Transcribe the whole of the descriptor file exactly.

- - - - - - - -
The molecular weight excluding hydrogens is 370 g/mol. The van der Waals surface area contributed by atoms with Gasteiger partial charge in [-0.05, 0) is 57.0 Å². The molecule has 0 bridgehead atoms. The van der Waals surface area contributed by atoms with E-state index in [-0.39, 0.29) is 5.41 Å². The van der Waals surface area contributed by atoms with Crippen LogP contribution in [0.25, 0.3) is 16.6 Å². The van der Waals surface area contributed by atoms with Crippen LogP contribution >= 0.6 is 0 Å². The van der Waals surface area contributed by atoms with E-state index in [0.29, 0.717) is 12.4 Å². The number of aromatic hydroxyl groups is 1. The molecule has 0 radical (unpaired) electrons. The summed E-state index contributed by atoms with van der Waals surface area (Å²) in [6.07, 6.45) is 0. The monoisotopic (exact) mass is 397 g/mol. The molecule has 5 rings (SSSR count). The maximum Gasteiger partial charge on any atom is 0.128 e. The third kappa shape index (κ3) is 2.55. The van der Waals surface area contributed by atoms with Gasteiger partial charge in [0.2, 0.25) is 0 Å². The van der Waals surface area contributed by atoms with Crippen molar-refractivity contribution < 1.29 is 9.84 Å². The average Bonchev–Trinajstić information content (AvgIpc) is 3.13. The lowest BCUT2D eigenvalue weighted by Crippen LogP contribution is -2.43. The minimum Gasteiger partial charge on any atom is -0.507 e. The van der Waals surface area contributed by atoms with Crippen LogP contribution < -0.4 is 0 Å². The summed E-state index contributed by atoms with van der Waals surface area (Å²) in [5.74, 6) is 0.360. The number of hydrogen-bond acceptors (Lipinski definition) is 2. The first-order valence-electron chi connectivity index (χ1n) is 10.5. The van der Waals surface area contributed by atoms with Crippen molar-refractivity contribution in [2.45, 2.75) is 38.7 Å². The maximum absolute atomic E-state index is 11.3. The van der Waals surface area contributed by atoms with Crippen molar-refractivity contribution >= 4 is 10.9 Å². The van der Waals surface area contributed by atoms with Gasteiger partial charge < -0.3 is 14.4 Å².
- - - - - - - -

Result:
The molecular weight excluding hydrogens is 370 g/mol. The van der Waals surface area contributed by atoms with Gasteiger partial charge in [-0.05, 0) is 57.0 Å². The molecule has 0 bridgehead atoms. The van der Waals surface area contributed by atoms with E-state index in [-0.39, 0.29) is 5.41 Å². The van der Waals surface area contributed by atoms with Crippen LogP contribution in [0.25, 0.3) is 16.6 Å². The van der Waals surface area contributed by atoms with Crippen LogP contribution >= 0.6 is 0 Å². The van der Waals surface area contributed by atoms with E-state index in [0.29, 0.717) is 12.4 Å². The number of aromatic hydroxyl groups is 1. The molecule has 0 radical (unpaired) electrons. The summed E-state index contributed by atoms with van der Waals surface area (Å²) in [6.07, 6.45) is 0. The monoisotopic (exact) mass is 397 g/mol. The molecule has 5 rings (SSSR count). The maximum Gasteiger partial charge on any atom is 0.128 e. The third kappa shape index (κ3) is 2.55. The van der Waals surface area contributed by atoms with Gasteiger partial charge in [0.2, 0.25) is 0 Å². The van der Waals surface area contributed by atoms with Crippen molar-refractivity contribution < 1.29 is 9.84 Å². The average Bonchev–Trinajstić information content (AvgIpc) is 3.13. The lowest BCUT2D eigenvalue weighted by Crippen LogP contribution is -2.43. The minimum Gasteiger partial charge on any atom is -0.507 e. The van der Waals surface area contributed by atoms with Crippen LogP contribution < -0.4 is 0 Å². The summed E-state index contributed by atoms with van der Waals surface area (Å²) in [5.74, 6) is 0.360. The number of hydrogen-bond acceptors (Lipinski definition) is 2. The first-order valence-electron chi connectivity index (χ1n) is 10.5. The van der Waals surface area contributed by atoms with Crippen molar-refractivity contribution in [2.45, 2.75) is 38.7 Å². The maximum absolute atomic E-state index is 11.3. The van der Waals surface area contributed by atoms with Crippen molar-refractivity contribution >= 4 is 10.9 Å². The van der Waals surface area contributed by atoms with Gasteiger partial charge < -0.3 is 14.4 Å².